CLACKAMAS, Ore. – The Oregon Department of Fish and Wildlife today reopened the Willamette River to fishing for chinook salmon.
The Willamette had previously been closed to retention of chinook due to poor returns of hatchery spring chinook salmon.
Despite the low returns of hatchery-born spring chinook, Willamette River hatcheries have met their brood stock needs, and wild fish returns have remained comparatively stable. The other bright spot in this year’s returns is the Clackamas River, where returns of hatchery and wild fish remained near recent averages.
Effective immediately, the emergency rules enacted for most of 2008 in order to protect Willamette River spring chinook are rescinded, and angling regulations revert to permanent rules for the remainder of the year. Following today’s action, anglers will be able to keep up to two adult fin-clipped chinook in the Willamette River and open tributaries, as specified in the 2008 Oregon Sport Fishing Regulations.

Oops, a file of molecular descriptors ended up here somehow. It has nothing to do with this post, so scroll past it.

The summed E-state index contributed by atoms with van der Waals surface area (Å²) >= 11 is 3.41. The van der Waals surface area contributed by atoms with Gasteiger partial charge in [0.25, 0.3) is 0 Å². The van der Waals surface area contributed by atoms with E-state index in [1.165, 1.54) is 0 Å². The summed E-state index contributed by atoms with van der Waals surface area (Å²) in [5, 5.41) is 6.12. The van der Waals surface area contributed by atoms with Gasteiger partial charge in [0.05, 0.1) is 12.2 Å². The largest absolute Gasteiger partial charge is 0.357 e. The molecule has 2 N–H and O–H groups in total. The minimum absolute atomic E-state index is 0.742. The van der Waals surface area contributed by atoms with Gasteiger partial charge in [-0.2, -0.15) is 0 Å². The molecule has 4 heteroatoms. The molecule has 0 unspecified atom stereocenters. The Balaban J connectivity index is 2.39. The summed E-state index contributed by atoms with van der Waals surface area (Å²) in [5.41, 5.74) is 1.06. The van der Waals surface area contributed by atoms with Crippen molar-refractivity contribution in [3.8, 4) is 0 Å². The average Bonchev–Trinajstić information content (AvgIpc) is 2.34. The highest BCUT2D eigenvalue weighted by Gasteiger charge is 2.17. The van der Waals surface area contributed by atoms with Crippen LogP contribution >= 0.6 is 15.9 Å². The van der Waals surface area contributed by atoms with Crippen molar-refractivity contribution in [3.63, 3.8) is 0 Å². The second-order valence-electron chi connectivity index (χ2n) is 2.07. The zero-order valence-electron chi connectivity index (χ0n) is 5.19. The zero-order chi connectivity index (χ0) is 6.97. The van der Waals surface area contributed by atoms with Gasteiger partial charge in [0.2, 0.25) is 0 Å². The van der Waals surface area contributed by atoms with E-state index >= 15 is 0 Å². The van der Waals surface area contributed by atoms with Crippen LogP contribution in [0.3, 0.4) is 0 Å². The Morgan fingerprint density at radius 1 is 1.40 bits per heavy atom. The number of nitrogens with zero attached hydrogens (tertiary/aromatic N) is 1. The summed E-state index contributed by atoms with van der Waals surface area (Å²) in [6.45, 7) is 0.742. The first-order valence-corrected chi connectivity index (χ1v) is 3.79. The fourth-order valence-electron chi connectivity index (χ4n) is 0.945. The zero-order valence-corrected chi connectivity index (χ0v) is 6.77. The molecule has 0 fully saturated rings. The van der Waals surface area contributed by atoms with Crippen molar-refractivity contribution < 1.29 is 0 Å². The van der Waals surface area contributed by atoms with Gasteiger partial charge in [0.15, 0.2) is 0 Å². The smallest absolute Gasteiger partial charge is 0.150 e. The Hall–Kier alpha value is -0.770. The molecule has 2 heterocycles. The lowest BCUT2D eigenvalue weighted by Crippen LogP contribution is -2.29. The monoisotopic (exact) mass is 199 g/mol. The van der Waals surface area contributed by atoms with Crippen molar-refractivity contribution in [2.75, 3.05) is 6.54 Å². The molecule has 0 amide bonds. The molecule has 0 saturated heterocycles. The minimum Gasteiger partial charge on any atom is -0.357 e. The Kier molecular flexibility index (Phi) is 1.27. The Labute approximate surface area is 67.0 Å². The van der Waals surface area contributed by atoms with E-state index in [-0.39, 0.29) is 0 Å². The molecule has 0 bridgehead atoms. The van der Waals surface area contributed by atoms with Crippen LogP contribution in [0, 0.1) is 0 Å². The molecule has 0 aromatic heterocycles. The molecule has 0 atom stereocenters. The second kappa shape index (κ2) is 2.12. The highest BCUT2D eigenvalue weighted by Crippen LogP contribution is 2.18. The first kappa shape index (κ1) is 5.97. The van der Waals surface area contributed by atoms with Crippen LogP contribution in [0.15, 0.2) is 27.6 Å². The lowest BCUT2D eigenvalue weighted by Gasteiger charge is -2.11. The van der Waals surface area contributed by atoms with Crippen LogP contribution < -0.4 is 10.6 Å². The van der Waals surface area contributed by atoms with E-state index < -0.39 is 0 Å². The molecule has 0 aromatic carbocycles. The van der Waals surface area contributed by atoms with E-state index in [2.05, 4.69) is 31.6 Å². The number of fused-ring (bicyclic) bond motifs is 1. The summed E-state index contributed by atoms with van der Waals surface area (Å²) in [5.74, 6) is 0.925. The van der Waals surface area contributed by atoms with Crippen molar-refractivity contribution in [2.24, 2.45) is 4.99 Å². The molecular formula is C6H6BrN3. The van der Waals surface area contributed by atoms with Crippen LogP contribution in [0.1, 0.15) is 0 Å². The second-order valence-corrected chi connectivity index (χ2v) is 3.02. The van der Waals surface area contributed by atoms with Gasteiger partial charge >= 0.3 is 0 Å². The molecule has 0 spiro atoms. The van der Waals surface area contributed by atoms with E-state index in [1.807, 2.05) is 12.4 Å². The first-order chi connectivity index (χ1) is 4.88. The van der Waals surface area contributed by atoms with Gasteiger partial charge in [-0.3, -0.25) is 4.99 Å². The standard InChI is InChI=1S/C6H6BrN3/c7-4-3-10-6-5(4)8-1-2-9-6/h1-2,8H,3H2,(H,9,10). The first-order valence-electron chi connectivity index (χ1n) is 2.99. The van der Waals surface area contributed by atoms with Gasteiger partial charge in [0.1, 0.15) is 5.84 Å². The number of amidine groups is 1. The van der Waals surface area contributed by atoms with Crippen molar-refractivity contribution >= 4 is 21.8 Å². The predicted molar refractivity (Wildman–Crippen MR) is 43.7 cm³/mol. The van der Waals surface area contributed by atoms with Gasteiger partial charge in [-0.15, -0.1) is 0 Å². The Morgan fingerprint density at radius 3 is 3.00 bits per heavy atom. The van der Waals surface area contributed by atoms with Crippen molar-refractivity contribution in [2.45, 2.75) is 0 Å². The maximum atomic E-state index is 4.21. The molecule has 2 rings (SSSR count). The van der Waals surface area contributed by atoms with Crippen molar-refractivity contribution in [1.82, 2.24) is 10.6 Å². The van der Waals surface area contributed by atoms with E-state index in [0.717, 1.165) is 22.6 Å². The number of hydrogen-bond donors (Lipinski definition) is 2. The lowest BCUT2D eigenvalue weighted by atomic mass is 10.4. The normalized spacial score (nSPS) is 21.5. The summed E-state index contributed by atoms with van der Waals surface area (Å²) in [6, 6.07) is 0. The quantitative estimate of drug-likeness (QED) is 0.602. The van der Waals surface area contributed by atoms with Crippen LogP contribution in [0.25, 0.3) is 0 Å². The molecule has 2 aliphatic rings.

“This change will allow people to keep a chinook that may still be hanging around in the Willamette system,” said Chris Kern, assistant Columbia River fishery manager.
Although the Willamette receives a small number of fall-run chinook each year, and a few spring chinook remain available to anglers, the return to permanent regulations is not expected to substantially increase angler opportunities for chinook. It will, however, allow anglers to retain adipose fin-clipped chinook in the Willamette system if they are caught.
This action restores Willamette River regulations to permanent rules, including any special regulations noted in the 2008 Oregon Sport Fishing Regulations. Anglers should be sure to read the 2008 Angling Regulations before heading into the field.